If entitlement to vocational rehabilitation services is claimed by the employee, the employee and the employer or his or her insurer shall attempt to agree on the choice of a vocational rehabilitation counselor from the directory of vocational rehabilitation counselors established pursuant to subsection (2) of this section. If they are unable to agree on a vocational rehabilitation counselor, the employee or employer or his or her insurer shall notify the compensation court, and a vocational rehabilitation specialist of the compensation court shall select a counselor from the directory of vocational rehabilitation counselors established pursuant to subsection (2) of this section. Only one such vocational rehabilitation counselor may provide vocational rehabilitation services at any one time, and any change in the choice of a vocational rehabilitation counselor shall be approved by a vocational rehabilitation specialist or judge of the compensation court. The vocational rehabilitation counselor so chosen or selected shall evaluate the employee and, if necessary, develop and implement a vocational rehabilitation plan. Any such plan shall be evaluated by a vocational rehabilitation specialist of the compensation court and approved by such specialist or a judge of the compensation court prior to implementation. In evaluating a plan the specialist shall make an independent determination as to whether the proposed plan is likely to result in suitable employment for the injured employee that is consistent with the priorities listed in this subsection. It is a rebuttable presumption that any vocational rehabilitation plan developed by such vocational rehabilitation counselor and approved by a vocational rehabilitation specialist of the compensation court is an appropriate form of vocational rehabilitation. The fee for the evaluation and for the development and implementation of the vocational rehabilitation plan shall be paid by the employer or his or her workers' compensation insurer. The compensation court may establish a fee schedule for services rendered by a vocational rehabilitation counselor. Any loss-of-earning-power evaluation performed by a vocational rehabilitation counselor shall be performed by a counselor from the directory established pursuant to subsection (2) of this section and chosen or selected according to the procedures described in this subsection. It is a rebuttable presumption that any opinion expressed as the result of such a loss-of-earning-power evaluation is correct.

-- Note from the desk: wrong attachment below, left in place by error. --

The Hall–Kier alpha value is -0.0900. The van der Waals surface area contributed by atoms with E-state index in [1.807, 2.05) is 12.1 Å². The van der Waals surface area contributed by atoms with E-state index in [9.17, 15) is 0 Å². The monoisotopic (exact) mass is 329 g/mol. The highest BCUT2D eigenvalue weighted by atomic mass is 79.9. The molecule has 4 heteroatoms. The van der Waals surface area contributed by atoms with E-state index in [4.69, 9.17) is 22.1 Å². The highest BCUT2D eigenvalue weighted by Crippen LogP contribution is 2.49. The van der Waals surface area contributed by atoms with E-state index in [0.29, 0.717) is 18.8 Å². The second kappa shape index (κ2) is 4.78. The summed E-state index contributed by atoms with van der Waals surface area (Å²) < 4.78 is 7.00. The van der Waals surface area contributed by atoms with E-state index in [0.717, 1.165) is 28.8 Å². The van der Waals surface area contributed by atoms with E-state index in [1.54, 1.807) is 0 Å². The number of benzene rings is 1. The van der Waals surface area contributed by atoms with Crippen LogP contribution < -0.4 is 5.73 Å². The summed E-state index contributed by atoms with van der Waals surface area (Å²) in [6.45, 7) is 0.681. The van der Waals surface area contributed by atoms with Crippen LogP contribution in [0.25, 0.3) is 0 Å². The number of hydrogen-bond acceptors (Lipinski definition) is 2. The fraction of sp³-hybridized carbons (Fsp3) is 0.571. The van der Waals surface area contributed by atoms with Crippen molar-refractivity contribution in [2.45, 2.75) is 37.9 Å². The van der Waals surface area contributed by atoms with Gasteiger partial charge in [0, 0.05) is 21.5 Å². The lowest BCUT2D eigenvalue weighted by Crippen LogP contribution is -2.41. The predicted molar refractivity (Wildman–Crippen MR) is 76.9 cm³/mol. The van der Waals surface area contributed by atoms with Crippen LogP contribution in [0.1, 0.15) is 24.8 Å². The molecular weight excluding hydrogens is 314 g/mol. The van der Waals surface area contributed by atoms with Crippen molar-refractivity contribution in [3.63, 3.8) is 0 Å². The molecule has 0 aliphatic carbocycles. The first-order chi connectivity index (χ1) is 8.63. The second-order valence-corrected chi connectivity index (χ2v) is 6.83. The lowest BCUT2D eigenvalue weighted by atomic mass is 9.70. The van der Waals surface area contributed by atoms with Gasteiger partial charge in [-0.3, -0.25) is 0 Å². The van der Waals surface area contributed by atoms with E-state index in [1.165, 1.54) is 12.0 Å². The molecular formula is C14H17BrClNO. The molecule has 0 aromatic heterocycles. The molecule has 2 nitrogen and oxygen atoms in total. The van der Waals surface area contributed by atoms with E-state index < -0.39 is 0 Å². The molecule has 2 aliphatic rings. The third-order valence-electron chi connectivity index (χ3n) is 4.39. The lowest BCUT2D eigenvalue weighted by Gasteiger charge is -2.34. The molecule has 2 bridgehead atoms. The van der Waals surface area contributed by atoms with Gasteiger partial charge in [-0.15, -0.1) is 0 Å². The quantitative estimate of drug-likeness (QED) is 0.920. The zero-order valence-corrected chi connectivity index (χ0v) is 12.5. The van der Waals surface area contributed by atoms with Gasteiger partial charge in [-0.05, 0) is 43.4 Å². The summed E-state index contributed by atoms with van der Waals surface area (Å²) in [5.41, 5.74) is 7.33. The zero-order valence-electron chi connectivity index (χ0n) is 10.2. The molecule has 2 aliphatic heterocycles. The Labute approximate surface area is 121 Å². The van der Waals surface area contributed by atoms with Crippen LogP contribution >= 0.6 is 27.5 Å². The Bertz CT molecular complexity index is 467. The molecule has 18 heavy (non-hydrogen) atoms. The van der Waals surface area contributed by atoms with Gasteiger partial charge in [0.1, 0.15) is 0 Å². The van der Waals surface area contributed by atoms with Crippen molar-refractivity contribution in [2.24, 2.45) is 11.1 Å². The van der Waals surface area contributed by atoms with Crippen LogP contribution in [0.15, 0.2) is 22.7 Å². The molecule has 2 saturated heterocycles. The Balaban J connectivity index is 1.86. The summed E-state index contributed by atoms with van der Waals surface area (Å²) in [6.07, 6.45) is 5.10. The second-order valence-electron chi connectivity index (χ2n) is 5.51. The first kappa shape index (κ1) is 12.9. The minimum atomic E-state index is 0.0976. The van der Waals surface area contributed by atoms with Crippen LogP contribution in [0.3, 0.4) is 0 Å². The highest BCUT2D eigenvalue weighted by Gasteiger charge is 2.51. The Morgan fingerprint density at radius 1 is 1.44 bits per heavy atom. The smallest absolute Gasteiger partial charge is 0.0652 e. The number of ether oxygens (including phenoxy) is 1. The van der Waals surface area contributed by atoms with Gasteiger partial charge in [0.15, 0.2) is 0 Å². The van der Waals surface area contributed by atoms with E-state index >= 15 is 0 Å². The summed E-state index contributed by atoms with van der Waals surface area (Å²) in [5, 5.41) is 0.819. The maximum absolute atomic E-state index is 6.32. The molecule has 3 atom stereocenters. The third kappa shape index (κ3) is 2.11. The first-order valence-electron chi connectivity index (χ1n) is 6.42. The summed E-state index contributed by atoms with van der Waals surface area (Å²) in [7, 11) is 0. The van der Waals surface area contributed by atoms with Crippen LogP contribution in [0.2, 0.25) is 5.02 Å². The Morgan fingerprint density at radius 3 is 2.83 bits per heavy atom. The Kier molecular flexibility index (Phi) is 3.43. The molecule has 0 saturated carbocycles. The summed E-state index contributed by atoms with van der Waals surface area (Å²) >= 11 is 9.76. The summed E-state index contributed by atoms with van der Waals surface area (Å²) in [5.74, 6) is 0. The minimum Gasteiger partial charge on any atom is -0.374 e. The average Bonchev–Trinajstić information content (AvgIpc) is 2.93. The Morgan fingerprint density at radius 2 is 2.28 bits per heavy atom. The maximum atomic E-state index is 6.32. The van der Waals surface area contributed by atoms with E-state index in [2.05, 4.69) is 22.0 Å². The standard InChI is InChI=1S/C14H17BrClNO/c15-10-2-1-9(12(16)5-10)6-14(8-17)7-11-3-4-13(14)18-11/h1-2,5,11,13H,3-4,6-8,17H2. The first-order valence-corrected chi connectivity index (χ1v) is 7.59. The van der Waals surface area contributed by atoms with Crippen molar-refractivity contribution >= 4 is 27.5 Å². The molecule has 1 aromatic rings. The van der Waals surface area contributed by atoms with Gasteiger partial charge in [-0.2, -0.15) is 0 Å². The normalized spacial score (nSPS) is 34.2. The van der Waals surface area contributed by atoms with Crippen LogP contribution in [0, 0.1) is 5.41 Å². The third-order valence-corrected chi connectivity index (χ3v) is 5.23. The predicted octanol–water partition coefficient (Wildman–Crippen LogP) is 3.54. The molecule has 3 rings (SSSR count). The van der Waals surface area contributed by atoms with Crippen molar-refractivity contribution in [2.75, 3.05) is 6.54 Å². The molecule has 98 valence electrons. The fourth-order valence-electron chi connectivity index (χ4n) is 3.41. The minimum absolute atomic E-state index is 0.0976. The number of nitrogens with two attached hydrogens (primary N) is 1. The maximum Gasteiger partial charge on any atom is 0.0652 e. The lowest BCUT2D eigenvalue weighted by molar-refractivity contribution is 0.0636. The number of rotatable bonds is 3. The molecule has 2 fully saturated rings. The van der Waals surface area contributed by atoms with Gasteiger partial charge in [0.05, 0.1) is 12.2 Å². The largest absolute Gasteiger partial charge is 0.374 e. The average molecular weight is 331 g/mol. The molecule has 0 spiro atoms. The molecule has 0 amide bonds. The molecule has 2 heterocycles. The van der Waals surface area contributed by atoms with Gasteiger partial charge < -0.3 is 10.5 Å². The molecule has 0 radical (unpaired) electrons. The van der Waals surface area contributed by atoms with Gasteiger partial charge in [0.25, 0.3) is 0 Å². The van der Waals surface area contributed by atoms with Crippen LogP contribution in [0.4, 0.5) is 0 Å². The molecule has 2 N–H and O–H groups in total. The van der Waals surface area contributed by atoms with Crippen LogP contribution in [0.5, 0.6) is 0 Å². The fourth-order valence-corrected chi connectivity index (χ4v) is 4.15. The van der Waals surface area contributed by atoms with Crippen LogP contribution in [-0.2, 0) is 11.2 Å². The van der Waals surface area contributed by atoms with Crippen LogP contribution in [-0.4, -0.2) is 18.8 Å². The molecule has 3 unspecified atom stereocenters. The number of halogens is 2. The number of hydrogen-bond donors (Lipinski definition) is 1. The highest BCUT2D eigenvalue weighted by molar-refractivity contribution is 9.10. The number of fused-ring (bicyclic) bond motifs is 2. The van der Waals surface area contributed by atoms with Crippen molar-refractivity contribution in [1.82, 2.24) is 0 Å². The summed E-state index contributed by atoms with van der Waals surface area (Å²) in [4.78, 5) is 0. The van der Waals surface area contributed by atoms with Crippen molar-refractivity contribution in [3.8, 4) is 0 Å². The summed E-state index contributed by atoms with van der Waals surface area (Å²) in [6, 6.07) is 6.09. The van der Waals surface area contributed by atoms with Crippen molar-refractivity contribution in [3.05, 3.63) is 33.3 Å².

The following priorities shall be used in developing and evaluating a vocational rehabilitation plan. No higher priority may be utilized unless all lower priorities have been determined by the vocational rehabilitation counselor and a vocational rehabilitation specialist or judge of the compensation court to be unlikely to result in suitable employment for the injured employee that is consistent with the priorities listed in this subsection. If a lower priority is clearly inappropriate for the employee, the next higher priority shall be utilized. The priorities are, listed in order from lower to higher priority:

(a) Return to the previous job with the same employer;

(b) Modification of the previous job with the same employer;

(c) A new job with the same employer;

(d) A job with a new employer; or

(e) A period of formal training which is designed to lead to employment in another career field.

(4) The compensation court may cooperate on a reciprocal basis with federal and state agencies for vocational rehabilitation services or with any public or private agency.